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Highlights Of OEWatch For July 2020

July 31, 2020

Each month the US Army’s think tank the Foreign Military Studies Office (FMSO) publishes its open source OEWatch magazine as a free download on the APAN Community Network. OEWatch’s July issue runs 93 pages divided among five sections spanning Eurasia, the Indo-Pacific, MENA, Africa, and Latin America. Editorial duties are shared among Tom Wilhelm, Karen Kaya, and designer Thomas Tolare with input by a large pool of contributing writers.

The Eurasia section for this month comes with a little more variety but Russia remains its core focus. The first dozen pages are a treat for anyone who follows Russian military aviation; from pages 3 to 5 are detailed excerpts about improvements to the Mi-28NM attack helicopter. There’s a wonderful update on page 6 about the air force’s modernization plans involving several dozen Su-34 bombers and up to 500 helicopters by the middle of the decade. The newest Russian long-range “flying radar,” known as the A-50U, is given proper scrutiny from pages 9 to 11.

No surprise here, but China’s unmistakable military power occupies the brunt of the Indo-Pacific section. A short update on page 33 discusses efforts to build “6G networks” within China by its telcos and wonders if this generational leap from 5G has military applications too. A real eye-catcher is the entry on page 77 that seeks to verify if the PLA’s artificial islands on the South China Sea are now suited for agriculture. The entries on pages 41 to 44 are irresistible for PLAN watchers, especially the details analysis of the new AG-600 flying boat.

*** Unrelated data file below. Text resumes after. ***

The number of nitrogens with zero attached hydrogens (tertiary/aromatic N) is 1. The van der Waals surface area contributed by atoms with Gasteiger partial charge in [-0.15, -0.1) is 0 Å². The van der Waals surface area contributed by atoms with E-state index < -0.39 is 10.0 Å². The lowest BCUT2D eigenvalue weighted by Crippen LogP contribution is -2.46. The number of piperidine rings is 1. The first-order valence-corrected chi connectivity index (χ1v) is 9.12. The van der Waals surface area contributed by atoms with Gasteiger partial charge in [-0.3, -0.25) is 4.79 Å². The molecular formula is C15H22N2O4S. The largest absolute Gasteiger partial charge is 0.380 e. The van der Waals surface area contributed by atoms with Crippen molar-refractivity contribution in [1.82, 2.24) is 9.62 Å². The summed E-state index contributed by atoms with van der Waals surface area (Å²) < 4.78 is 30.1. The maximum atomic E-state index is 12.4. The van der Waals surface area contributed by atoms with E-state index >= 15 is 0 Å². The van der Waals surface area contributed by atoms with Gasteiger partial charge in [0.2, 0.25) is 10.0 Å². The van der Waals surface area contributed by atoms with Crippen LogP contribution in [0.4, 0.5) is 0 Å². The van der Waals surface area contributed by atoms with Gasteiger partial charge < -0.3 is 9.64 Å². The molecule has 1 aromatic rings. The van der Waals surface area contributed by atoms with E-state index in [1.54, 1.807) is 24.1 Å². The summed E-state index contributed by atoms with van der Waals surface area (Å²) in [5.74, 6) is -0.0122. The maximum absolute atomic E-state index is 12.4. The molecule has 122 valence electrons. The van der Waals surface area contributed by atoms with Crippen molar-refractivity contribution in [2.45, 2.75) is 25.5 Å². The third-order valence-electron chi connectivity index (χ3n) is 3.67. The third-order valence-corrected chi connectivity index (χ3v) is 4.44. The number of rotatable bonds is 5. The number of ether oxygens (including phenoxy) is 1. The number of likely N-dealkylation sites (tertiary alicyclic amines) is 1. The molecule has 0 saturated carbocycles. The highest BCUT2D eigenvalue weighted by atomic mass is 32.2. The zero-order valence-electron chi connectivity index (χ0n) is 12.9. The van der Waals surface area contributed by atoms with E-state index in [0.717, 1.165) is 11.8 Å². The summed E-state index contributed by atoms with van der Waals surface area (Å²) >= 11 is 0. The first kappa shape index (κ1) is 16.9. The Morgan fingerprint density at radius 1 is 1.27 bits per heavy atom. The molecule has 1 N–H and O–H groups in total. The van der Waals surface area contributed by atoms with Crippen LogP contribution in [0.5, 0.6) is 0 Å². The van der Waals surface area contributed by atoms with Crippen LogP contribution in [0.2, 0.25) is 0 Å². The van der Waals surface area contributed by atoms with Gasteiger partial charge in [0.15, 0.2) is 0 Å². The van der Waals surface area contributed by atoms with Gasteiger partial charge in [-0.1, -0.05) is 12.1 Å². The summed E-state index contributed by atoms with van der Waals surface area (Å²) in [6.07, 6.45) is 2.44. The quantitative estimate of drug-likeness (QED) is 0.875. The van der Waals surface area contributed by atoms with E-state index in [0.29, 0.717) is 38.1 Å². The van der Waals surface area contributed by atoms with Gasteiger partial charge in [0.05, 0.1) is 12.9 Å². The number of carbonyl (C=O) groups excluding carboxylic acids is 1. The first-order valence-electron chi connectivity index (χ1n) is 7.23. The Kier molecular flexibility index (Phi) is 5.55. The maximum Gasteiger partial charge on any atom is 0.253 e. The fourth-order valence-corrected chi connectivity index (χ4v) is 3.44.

In previous months the Middle East, North Africa section focused on the growing clout of Iran and Turkey. But this month it’s Russia that looms over the entire region. Moscow and Tehran’s influence on Syria gets a lengthy analysis on page 50 while the entry on page 52 brings up near-term outlooks on how Syria will fare once the civil war ends for good; none are optimistic. Russia is on top of events in Libya as well, where the Turkish-backed GNA has held its ground and resisted Gen. Haftar’s forces. The entry on page 57 goes at length to explore the possibility of a Russo-Turkish truce to settle the Libyan question.

The Africa section makes for good browsing this time. The dire financial and material situation of South Africa’s military is assessed on page 73. Somalia’s prominence is notably reduced with a short entry about AMISOM’s continued–or non-existent–role in the battered country being examined on page 74. On page 76 is a noteworthy brief on illicit financial networks exploited by terror groups in West Africa, these complex activities are essential for militant logistics and involve up to six different countries. Islamist insurgencies in the Sahel (pp. 77-80)  and Mozambique (p. 81), the latter being a new hotspot, occupy the rest of the Africa section.

The Latin America section has few surprises this month. The overt support extended by Iran to the Maduro regime, which is still presiding over a ruined economy amid the COVID-19 pandemic, is scrutinized across two entries from pages 83 to 84. The frequency of protests within Venezuela since its COVID-19 lockdown was eased are examined on page 85. The section closes with an update on the coming national elections in Bolivia, which is currently governed by a caretaker government. Readers should download their own copies and find content that’s most relevant to their curiosity and interest.

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